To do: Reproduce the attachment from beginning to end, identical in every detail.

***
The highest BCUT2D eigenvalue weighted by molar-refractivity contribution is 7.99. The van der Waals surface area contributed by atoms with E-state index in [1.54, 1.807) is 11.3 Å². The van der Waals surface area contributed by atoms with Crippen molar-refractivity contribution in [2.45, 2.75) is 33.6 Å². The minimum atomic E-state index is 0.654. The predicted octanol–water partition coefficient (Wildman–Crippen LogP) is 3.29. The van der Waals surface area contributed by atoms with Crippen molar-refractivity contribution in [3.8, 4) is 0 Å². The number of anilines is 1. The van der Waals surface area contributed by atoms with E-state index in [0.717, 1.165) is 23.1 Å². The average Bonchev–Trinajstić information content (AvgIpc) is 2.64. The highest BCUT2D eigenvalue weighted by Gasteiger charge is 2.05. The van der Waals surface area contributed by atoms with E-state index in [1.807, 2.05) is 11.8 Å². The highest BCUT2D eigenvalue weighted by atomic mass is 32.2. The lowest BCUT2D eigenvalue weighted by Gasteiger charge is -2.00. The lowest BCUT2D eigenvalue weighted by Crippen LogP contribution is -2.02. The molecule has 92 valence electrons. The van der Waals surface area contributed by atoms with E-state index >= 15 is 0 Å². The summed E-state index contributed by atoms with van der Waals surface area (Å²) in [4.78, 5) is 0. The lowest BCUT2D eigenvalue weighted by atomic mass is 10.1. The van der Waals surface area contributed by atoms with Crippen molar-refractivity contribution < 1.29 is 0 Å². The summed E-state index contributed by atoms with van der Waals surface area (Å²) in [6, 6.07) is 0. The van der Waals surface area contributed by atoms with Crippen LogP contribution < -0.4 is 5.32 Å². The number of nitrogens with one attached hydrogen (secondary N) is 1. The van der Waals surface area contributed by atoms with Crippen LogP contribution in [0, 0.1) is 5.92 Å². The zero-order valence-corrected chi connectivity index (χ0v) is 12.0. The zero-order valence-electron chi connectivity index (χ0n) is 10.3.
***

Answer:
The highest BCUT2D eigenvalue weighted by molar-refractivity contribution is 7.99. The van der Waals surface area contributed by atoms with E-state index in [1.54, 1.807) is 11.3 Å². The van der Waals surface area contributed by atoms with Crippen molar-refractivity contribution in [2.45, 2.75) is 33.6 Å². The minimum atomic E-state index is 0.654. The predicted octanol–water partition coefficient (Wildman–Crippen LogP) is 3.29. The van der Waals surface area contributed by atoms with Crippen molar-refractivity contribution in [3.8, 4) is 0 Å². The number of anilines is 1. The van der Waals surface area contributed by atoms with E-state index in [0.717, 1.165) is 23.1 Å². The average Bonchev–Trinajstić information content (AvgIpc) is 2.64. The highest BCUT2D eigenvalue weighted by Gasteiger charge is 2.05. The van der Waals surface area contributed by atoms with E-state index in [1.807, 2.05) is 11.8 Å². The highest BCUT2D eigenvalue weighted by atomic mass is 32.2. The lowest BCUT2D eigenvalue weighted by Gasteiger charge is -2.00. The lowest BCUT2D eigenvalue weighted by Crippen LogP contribution is -2.02. The molecule has 92 valence electrons. The van der Waals surface area contributed by atoms with E-state index >= 15 is 0 Å². The summed E-state index contributed by atoms with van der Waals surface area (Å²) in [4.78, 5) is 0. The lowest BCUT2D eigenvalue weighted by atomic mass is 10.1. The van der Waals surface area contributed by atoms with Crippen molar-refractivity contribution < 1.29 is 0 Å². The summed E-state index contributed by atoms with van der Waals surface area (Å²) in [6, 6.07) is 0. The van der Waals surface area contributed by atoms with Crippen LogP contribution < -0.4 is 5.32 Å². The number of nitrogens with one attached hydrogen (secondary N) is 1. The van der Waals surface area contributed by atoms with Crippen LogP contribution in [0, 0.1) is 5.92 Å². The zero-order valence-corrected chi connectivity index (χ0v) is 12.0. The zero-order valence-electron chi connectivity index (χ0n) is 10.3.